Transcription Factor-Centric Approaches to Identify Regulatory Driver Mutations in Cancer
Most previous efforts to identify cancer driver mutations have focused on protein-coding genes. In recent years, the decreasing costs of DNA sequencing have enabled whole-genome sequencing (WGS) studies of thousands of tumor samples, making it possible to systematically survey non-coding regions for potential driver events. From these studies, millions of somatic mutations in cancer have been identified, the majority of which are non-coding. However, driver identification remains a far greater challenge in non-coding regions than in coding genes, primarily due to the incomplete annotation of the non-coding genome and the unknown functional impact of non-coding mutations.
In this work, we present new approaches to identify putative regulatory driver mutations in cancer, based on new methodology for predicting the quantitative effects of single nucleotide variants on transcription factor (TF) binding. Unlike most of the previous work on driver identification, our method does not require the driver mutations to be highly recurrent; instead, we assess the mutations’ significance by testing if they cause larger TF binding changes than expected in the case of completely random mutations. Since gene regulation relies on the cooperation of multiple regulatory elements, we have devised a way to combine the effects of all regulatory mutations of a gene in order to identify genes whose regulation is likely to be significantly perturbed by the mutations observed in their regulatory elements, through changes in TF binding.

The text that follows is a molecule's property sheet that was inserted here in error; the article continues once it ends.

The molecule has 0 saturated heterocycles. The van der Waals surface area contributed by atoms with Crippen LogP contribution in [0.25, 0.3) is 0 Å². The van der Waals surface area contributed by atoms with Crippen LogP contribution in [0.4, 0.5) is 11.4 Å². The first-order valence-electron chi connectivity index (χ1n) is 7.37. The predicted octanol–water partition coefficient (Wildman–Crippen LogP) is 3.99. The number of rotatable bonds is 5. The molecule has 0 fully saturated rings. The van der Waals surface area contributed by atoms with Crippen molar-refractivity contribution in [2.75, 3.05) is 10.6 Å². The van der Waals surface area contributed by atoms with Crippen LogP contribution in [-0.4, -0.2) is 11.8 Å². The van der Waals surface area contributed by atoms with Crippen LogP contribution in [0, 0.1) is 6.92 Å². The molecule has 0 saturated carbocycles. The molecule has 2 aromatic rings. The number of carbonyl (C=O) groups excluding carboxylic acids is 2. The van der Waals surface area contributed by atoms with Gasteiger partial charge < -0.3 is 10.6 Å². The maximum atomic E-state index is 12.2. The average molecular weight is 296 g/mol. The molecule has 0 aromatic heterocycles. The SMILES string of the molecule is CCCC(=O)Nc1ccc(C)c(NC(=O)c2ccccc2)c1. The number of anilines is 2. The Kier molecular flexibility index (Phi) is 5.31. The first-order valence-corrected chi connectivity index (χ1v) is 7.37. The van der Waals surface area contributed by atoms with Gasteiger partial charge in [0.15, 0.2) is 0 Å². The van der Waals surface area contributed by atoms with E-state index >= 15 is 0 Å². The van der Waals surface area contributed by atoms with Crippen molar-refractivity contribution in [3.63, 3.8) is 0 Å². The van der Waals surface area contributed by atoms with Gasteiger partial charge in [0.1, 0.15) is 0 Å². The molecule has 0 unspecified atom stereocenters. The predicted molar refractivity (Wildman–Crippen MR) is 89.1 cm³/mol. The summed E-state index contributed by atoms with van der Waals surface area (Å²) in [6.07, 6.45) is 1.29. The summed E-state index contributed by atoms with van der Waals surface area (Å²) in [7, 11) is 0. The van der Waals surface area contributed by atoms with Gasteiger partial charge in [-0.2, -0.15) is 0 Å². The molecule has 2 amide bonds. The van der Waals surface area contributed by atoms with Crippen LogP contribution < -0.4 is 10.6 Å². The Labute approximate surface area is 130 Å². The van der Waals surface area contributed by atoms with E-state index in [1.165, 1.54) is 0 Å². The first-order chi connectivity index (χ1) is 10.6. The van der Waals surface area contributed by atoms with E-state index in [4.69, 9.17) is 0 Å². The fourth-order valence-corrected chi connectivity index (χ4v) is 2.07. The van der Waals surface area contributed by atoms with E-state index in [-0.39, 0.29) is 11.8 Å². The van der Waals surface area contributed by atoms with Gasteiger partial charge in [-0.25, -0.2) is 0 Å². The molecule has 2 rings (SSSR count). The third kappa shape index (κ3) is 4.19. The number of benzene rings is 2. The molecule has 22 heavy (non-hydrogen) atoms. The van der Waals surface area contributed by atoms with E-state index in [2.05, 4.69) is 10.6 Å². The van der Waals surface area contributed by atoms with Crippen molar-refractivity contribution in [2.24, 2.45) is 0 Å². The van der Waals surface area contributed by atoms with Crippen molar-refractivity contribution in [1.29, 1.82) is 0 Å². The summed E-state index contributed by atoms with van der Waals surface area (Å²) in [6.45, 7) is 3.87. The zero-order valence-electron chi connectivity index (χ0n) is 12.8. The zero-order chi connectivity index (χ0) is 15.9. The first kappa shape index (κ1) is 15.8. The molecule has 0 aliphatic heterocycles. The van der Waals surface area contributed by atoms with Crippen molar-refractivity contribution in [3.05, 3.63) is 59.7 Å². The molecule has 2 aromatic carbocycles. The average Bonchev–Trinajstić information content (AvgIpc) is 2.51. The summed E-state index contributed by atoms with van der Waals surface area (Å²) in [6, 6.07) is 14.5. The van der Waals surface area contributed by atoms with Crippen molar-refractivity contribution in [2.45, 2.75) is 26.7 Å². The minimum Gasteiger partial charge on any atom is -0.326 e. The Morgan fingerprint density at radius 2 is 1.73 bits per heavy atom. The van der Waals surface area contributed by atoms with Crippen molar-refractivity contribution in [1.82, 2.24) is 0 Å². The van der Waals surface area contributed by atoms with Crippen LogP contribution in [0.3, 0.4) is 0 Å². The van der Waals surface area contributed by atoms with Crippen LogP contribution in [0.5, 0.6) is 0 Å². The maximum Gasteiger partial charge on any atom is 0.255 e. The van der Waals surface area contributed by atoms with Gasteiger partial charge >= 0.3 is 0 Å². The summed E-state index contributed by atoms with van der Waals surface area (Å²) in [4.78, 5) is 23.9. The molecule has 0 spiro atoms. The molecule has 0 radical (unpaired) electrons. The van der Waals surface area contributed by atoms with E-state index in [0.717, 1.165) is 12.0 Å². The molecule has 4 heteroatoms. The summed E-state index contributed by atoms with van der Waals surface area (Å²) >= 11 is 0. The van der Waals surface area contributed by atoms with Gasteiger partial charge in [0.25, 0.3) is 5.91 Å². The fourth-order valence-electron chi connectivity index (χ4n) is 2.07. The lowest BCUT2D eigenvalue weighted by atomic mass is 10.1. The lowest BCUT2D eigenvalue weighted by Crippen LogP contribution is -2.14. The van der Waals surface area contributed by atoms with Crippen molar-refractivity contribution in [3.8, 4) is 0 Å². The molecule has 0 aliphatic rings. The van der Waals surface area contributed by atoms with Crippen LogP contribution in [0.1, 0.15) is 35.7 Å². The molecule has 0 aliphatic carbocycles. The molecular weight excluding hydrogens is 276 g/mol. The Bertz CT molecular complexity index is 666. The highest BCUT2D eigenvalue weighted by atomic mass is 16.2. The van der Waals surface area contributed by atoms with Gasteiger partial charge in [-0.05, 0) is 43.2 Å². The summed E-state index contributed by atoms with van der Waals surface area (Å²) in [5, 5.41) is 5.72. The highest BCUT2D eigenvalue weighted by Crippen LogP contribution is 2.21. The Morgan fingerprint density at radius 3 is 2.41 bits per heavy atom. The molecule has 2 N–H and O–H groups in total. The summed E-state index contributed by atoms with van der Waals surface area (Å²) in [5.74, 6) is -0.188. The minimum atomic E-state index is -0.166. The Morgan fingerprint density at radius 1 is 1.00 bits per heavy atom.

We have applied our TF-centric approaches to analyze single nucleotide variants identified in a liver cancer data set from the International Cancer Genome Consortium (ICGC), and identified potentially dysregulated genes whose regulatory mutations could trigger significant TF binding changes. Notably, the genes identified by us are different from the ones prioritized by recurrence-based approaches. However, most of the potentially dysregulated genes we have identified have large changes in gene expression and/or are cancer prognostic genes. Our results suggest that regulatory mutations should be investigated further, not just by their recurrence, but also by their functional effects such as TF binding changes, to uncover dysregulated genes that may drive tumorigenesis.
Single nucleotide variant
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